After nearly a year of Intalco power negotiations, a state union representative close to the discussions said Bonneville Power Administration (BPA) could have a decision as soon as within a week for the aluminum smelter’s potential buyer. However, a BPA spokesperson says conversations remain in a preliminary phase.
“We are making progress but we’re not there yet,” Washington State Labor Council (WSLC) president Larry Brown told The Northern Light. “I think we should know in the next week or two.”
However, a BPA spokesperson said only basic conversations had been held since Blue Wolf Capital Partners LLC, a New York City based private-equity firm seeking to purchase the smelter, reached out to the federal agency in July 2021.
WSLC, which represents the interests of local smelter workers and other state union members, is assisting Blue Wolf secure a BPA power contract. Despite other challenges, many supporters of restarting the idled Ferndale smelter have considered the BPA power contract the last major obstacle to restarting the facility. Blue Wolf would purchase Alcoa’s plant once it secured enough power to restart the facility at a profitable price. Alcoa has signed a letter of intent to sell the smelter to Blue Wolf, according to a March 9 letter U.S. Congressman Rick Larsen (WA-02) wrote to BPA administrator John Hairston.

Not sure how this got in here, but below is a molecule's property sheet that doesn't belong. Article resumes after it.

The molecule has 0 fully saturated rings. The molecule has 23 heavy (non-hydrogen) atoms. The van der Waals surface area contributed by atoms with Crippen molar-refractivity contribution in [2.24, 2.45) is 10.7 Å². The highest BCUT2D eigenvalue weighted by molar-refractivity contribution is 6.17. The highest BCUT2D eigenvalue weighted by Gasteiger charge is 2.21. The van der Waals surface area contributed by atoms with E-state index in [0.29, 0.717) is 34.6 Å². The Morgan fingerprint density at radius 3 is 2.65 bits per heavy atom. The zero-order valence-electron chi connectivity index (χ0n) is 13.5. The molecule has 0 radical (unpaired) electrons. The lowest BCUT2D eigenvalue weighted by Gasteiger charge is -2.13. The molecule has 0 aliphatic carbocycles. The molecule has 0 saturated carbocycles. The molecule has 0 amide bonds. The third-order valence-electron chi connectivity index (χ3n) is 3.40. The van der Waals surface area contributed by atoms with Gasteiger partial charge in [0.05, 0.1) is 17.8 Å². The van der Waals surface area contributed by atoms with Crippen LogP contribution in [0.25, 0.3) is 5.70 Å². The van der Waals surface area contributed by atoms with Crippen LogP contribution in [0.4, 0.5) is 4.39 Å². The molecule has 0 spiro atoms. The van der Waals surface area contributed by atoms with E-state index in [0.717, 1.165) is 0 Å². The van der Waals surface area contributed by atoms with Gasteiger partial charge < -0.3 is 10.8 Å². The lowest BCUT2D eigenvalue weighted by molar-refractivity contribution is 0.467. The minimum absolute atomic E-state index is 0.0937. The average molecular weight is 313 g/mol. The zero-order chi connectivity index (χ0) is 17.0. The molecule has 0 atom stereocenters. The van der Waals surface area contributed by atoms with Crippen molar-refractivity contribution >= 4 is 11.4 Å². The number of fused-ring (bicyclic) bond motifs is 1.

A Blue Wolf spokesperson declined to comment as the company is under a nondisclosure agreement during negotiations.
Pittsburgh-based Alcoa curtailed its Ferndale Intalco Works smelter in summer 2020 as low aluminum prices made the business less profitable, putting 700 employees without work.
Port of Bellingham officials named Blue Wolf as a prospective buyer in late January, just as $7.6 million was added to the governor’s budget to restart the smelter with “greener” operations in addition to $2.4 million that had already been secured in the state budget to reopen the smelter. The money can be used until June 2025 from the budget governor Jay Inslee signed in late March.
BPA spokesperson Doug Johnson said Blue Wolf first contacted BPA in July 2021.
“All we’ve had are basic discussions on what BPA has to offer and what they need to restart the plant,” Johnson said.
Johnson said BPA does not have enough surplus power to fulfill Blue Wolf’s needs. For context, Blue Wolf is looking for 400 megawatts of power, which is nearly a third of what BPA provides the city of Seattle annually.
“At this point, we know in the ballpark of what we could potentially contribute but we certainly could not do the full amount,” he said.
Johnson said BPA hasn’t gotten to the point of discussing exact figures, but may be able to offer 20-25 percent of its power. BPA provided 75 megawatts in its last contract with Alcoa, although that number varied throughout the years.
Blue Wolf is considering other power providers in addition to BPA.
“They are looking into other sources,” Brown said. “It’s not impossible for them to gain a portion of their power needs from other providers. But it appears to me, at least it seems, impossible to do a restart without some of the power coming from BPA.”